California's Employment Development Department released its latest numbers Friday, showing sustained job losses in California for the third straight month. California employers cut over 33,000 jobs last month, nudging the state's unemployment rate upward from 12.3% to 12.4%.
The Los Angeles Times reports that multiple sectors were hit by the job losses, including "construction, manufacturing, financial services, lesiure and hospitality, trade, transportation and utilities." Perhaps more interestingly, government jobs took the worst hit, with over 9,200 lost jobs in August, most of which were temporary census positions.
Despite the insistence of many pundits, analysts, and economists that both California and the entire country are in the process of a slow recovery, it may be time to let go of that notion and acknowledge that both the state and country are facing a prolonged economic downturn. As Albert Einstein once said, "No problem can be solved at the same level of consciousness that created it." If we expect our economy to recover, we need to start rethinking our entire understanding of it.
To begin with, it could be helpful to discard employment numbers as a metric for gauging the health of an economy. Employment numbers don't show how our economy is doing, they show how our economy did. Job creation is merely a secondary effect of wealth creation, and inversely, job losses are a secondary effect of wealth destruction (particularly the destruction of capital).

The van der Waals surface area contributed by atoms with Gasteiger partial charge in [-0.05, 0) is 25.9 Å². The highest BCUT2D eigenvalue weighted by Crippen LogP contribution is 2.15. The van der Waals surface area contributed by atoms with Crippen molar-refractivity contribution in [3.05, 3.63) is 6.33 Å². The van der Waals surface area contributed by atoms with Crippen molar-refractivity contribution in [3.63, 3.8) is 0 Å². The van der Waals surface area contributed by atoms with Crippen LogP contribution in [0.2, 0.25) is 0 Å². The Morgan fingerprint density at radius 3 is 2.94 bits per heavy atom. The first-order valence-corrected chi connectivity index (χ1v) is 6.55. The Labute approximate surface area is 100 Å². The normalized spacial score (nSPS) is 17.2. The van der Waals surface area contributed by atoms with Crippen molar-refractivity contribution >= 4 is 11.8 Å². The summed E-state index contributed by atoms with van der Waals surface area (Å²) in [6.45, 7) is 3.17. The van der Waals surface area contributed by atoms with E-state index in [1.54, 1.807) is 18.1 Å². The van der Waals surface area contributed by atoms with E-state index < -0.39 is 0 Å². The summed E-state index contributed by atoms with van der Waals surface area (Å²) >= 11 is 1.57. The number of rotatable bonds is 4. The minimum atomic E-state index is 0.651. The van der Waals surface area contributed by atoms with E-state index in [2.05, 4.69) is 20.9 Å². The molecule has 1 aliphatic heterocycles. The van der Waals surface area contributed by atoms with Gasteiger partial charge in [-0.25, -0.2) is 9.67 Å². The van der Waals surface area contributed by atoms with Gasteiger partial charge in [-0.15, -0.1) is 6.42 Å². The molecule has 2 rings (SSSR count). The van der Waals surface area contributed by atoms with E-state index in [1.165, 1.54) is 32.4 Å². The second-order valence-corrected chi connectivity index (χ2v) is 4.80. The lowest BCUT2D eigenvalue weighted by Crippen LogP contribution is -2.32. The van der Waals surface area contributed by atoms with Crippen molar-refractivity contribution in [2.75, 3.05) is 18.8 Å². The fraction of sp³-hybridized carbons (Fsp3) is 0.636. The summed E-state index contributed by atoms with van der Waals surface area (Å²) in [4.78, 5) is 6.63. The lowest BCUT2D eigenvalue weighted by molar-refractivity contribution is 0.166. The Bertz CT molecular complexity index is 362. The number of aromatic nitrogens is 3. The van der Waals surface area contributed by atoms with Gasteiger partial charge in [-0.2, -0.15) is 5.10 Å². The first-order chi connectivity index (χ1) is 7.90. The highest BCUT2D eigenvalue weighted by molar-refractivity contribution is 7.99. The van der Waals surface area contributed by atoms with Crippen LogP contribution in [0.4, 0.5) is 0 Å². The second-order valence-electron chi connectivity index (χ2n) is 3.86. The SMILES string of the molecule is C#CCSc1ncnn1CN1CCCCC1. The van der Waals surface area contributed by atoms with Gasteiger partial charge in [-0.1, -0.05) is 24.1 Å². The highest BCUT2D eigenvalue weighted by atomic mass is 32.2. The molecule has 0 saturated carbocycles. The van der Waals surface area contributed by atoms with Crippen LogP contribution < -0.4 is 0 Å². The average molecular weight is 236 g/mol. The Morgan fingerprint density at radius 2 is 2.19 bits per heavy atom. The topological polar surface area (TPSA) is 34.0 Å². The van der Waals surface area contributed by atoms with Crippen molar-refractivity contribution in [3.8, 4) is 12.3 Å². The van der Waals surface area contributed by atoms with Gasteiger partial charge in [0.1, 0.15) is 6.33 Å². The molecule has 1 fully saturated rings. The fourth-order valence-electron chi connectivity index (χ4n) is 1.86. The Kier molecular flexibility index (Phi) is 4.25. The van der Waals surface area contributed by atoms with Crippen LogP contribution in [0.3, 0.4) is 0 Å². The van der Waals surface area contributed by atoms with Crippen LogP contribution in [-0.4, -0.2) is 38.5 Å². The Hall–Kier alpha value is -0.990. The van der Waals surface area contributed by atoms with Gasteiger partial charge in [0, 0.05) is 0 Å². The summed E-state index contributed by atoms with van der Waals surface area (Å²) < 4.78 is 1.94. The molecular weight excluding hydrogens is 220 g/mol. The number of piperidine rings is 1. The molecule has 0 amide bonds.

The U.S. could easily have 0% unemployment tomorrow morning. The Federal government could simply draft everyone without a job into the military or some civil service corps, and pay them to move piles of rocks, or alternatively dig and fill up holes. While that would "fix" the employment situation, it would not actually create any real, new value. Our unemployment rate would be 0%, but our economy would not be a penny more prosperous. All those workers would get paid by taxes on wealth that already exists in the economy.
And by draining that wealth and redirecting it from more productive uses to less productive uses, we would have actually made our country less prosperous, and destroyed the capital that could have gone to creating actual, productive, sustainable jobs. That's the problem with government make-work jobs like the census positions or the jobs "created" by stimulus measures- they are often aimed at improving the employment situation, not at improving productivity.
But, if we adopt policies aimed at increasing economic productivity (like spending less and allowing more money to remain in the productive capital markets instead of siphoning it off for the government's coffers), we'll get the results we want, such as greater wealth, higher standards of living, and more jobs.